Evaluating gene effects on proteomes and the resulting indirect pleiotropic effects through the cell machinery on the chemical phenotype constitutes a formidable challenge to the analytical chemist. This paper demonstrates that near-infrared (NIR) spectroscopy and chemometrics on the level of the barley seed phenotype is able to differentiate between genetic and environmental effects in a PCA model involving normal barley lines and the gene regulator lys3a in different genetic backgrounds. The gene drastically changes the proteome quantitatively and qualitatively, as displayed in two- dimensional electrophoresis, resulting in a radically changed amino acid and chemical composition. A synergy interval partial least squares regression model (si-PLSR) is tested to select combinations of spectral segments which have a high correlation to defined chemical components indicative of the lys3a gene, such as direct effects of the changed proteome, for example, the amide content, or indirect effects due to changes in carbohydrate and fat composition. It is concluded that the redundancy of biological information on the DNA sequence level is also represented at the phenotypic level in the dataset read by the NIR spectroscopic sensor from the chemical physical fingerprint. The PLS algorithm chooses spectral intervals: which combine both direct and indirect proteome effects. This explains the robustness of NIR spectral predictions by PLSR for a wide range of chemical components. The new option of using spectroscopy, analytical chemistry and chemometrics in modeling the genetically based covariance of physical/chemical fingerprints of the intact phenotype in plant breeding and biotechnology is discussed.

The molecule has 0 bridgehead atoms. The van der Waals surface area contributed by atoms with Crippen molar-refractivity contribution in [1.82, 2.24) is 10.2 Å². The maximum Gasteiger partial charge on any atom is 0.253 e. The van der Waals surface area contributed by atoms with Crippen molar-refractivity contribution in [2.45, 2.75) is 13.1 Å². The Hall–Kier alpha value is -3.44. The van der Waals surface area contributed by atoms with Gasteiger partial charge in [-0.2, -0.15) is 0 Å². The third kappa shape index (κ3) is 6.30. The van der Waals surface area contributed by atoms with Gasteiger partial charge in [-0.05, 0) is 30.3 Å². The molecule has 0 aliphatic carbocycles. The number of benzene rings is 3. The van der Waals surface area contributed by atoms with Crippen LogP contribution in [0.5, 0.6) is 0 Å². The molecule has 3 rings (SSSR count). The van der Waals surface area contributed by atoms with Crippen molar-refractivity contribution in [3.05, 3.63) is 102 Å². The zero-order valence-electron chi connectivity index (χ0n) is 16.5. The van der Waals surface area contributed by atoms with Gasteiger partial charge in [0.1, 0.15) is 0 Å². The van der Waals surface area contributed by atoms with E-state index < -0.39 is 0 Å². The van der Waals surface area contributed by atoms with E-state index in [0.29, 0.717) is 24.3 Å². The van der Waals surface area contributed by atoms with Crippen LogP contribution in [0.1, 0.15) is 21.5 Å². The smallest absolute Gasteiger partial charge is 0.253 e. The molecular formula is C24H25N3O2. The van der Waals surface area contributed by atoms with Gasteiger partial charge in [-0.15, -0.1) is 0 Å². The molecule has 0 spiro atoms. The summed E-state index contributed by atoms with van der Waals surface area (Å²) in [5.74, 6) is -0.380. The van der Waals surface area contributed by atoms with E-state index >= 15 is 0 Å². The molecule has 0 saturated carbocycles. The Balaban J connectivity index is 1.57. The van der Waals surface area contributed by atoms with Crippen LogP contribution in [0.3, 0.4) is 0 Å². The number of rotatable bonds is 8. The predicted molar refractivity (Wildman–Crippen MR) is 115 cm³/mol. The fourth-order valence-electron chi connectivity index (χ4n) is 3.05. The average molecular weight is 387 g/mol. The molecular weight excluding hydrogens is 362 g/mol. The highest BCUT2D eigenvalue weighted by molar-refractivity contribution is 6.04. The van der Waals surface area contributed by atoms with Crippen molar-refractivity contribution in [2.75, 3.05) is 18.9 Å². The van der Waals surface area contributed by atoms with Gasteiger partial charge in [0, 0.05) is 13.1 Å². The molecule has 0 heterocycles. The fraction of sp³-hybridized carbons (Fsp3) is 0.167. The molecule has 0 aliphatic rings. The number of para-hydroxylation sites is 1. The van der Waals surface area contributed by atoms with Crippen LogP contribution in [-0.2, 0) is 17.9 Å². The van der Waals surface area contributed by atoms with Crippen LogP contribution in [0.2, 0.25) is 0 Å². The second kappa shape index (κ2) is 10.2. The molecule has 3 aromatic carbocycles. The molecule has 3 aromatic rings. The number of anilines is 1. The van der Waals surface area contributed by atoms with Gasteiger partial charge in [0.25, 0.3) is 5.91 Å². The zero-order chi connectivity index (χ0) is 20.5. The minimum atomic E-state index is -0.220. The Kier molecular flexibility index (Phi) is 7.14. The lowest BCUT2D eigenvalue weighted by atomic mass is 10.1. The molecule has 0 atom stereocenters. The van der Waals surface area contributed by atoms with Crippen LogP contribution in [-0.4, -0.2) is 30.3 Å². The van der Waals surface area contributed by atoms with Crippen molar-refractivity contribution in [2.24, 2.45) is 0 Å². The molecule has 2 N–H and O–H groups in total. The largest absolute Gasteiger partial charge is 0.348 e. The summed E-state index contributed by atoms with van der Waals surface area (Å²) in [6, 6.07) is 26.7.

|Journal||Analytica Chimica Acta|
|Publication status||Published - 2001|